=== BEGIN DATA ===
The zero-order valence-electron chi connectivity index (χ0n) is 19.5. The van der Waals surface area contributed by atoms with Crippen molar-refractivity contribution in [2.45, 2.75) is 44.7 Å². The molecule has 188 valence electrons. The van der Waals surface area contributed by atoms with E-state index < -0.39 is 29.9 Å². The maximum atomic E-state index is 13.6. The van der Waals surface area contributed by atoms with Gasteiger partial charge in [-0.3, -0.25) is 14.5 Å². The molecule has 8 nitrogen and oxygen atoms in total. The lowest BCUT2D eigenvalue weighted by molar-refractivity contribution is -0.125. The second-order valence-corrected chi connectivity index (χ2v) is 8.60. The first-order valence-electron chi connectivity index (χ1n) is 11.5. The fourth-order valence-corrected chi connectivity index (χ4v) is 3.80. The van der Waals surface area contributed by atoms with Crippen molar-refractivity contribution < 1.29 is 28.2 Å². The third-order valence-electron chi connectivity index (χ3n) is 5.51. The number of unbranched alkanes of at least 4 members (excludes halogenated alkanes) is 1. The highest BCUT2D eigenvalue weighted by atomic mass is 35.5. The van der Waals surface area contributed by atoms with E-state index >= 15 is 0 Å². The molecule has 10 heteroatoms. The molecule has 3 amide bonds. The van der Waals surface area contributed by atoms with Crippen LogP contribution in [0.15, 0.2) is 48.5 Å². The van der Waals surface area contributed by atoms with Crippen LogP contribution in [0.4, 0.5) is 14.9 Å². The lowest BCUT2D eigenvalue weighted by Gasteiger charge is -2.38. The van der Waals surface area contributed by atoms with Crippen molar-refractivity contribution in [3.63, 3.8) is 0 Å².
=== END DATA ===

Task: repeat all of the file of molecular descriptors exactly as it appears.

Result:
The zero-order valence-electron chi connectivity index (χ0n) is 19.5. The van der Waals surface area contributed by atoms with Crippen molar-refractivity contribution in [2.45, 2.75) is 44.7 Å². The molecule has 188 valence electrons. The van der Waals surface area contributed by atoms with E-state index < -0.39 is 29.9 Å². The maximum atomic E-state index is 13.6. The van der Waals surface area contributed by atoms with Gasteiger partial charge in [-0.3, -0.25) is 14.5 Å². The molecule has 8 nitrogen and oxygen atoms in total. The lowest BCUT2D eigenvalue weighted by molar-refractivity contribution is -0.125. The second-order valence-corrected chi connectivity index (χ2v) is 8.60. The first-order valence-electron chi connectivity index (χ1n) is 11.5. The fourth-order valence-corrected chi connectivity index (χ4v) is 3.80. The van der Waals surface area contributed by atoms with Crippen molar-refractivity contribution < 1.29 is 28.2 Å². The third-order valence-electron chi connectivity index (χ3n) is 5.51. The number of unbranched alkanes of at least 4 members (excludes halogenated alkanes) is 1. The highest BCUT2D eigenvalue weighted by atomic mass is 35.5. The van der Waals surface area contributed by atoms with E-state index >= 15 is 0 Å². The molecule has 10 heteroatoms. The molecule has 3 amide bonds. The van der Waals surface area contributed by atoms with Crippen LogP contribution in [0.15, 0.2) is 48.5 Å². The van der Waals surface area contributed by atoms with Crippen LogP contribution in [0.4, 0.5) is 14.9 Å². The lowest BCUT2D eigenvalue weighted by Gasteiger charge is -2.38. The van der Waals surface area contributed by atoms with Crippen molar-refractivity contribution in [3.63, 3.8) is 0 Å².